Why does alloc return u8?

I am confused why the pointers of variables allocated on the stack have the type itself, meanwhile dynamically allocated variables have a u8?

fn main() {
    let mut number: i32 = 25;
    let raw_pointer: *mut i32 = &mut number as *mut i32; // type of the pointer is *mut i32

    unsafe {
        println!("{}", *raw_pointer);
    }
}

but dynamically allocating it would be a pointer of type u8.

    unsafe {
        let layout: Layout = Layout::new::<i32>();
        let raw_pointer: *mut u8 = alloc(layout); // type of the pointer is *mut u8
        
        *raw_pointer = 50;

        println!("{}", *raw_pointer);
    }

The raw allocator API needed to use some type, and they went with u8. You are supposed to cast the raw pointer to the type you want.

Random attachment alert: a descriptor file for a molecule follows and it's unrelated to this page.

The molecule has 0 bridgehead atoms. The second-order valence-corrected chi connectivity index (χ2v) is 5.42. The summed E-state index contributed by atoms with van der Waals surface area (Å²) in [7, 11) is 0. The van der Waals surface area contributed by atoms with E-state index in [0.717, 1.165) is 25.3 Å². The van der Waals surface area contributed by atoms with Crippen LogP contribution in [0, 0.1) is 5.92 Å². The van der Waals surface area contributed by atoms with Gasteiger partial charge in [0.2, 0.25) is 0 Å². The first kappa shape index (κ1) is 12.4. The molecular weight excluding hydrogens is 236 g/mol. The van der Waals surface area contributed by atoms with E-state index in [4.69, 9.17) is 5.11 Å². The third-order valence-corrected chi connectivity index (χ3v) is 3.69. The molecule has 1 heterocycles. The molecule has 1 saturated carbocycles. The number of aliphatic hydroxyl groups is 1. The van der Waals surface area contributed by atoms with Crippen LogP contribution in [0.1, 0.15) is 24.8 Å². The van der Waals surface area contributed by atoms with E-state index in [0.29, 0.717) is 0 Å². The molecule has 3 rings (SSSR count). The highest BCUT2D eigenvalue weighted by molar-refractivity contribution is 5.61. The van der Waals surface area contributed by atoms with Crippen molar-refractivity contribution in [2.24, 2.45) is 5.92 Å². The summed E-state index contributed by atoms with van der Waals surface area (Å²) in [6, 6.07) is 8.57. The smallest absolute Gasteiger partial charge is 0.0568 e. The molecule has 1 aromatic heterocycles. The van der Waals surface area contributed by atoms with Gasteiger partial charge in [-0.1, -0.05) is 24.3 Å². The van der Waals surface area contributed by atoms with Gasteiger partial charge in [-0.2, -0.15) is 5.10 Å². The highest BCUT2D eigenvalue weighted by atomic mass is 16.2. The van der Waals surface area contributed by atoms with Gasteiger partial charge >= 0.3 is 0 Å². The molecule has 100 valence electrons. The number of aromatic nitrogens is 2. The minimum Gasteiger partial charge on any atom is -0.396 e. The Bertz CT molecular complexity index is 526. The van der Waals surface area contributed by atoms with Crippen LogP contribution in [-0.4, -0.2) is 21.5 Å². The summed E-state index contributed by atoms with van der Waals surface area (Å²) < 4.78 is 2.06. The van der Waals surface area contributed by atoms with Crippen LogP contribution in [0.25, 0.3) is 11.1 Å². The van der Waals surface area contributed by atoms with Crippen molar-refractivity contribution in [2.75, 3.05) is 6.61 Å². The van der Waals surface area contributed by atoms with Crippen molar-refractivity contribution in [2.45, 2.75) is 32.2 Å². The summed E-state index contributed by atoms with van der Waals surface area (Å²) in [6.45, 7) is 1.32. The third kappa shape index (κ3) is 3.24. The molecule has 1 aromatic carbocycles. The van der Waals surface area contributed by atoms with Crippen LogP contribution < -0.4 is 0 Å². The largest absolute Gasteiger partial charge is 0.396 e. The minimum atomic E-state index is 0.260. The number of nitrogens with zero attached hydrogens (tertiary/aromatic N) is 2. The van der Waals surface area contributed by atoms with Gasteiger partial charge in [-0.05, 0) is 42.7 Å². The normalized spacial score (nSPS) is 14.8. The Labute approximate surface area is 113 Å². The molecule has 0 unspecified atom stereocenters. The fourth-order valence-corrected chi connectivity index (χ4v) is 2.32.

Wow, thank you for the really quick response!
So, instead of

 *raw_pointer = 50;
*(raw_pointer as *mut i32) = 50?

Sure, that would work. Though I would typically cast it a bit earlier:

unsafe {
    let layout: Layout = Layout::new::<i32>();
    let raw_pointer = alloc(layout) as *mut i32;

    *raw_pointer = 50;

    println!("{}", *raw_pointer);
}
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But this doesn't play well when deallocating?

Would you simply cast it back to u8 when deallocating?

        dealloc(raw_pointer as *mut u8, layout);

Yep, just cast it back.

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Just in case anyone isn't aware, Rust has the Box type that can handle dynamic allocations for you without having to do it manually. It's usually the preferred way to allocate on the heap unless you're doing something it (or Vec) can't handle.

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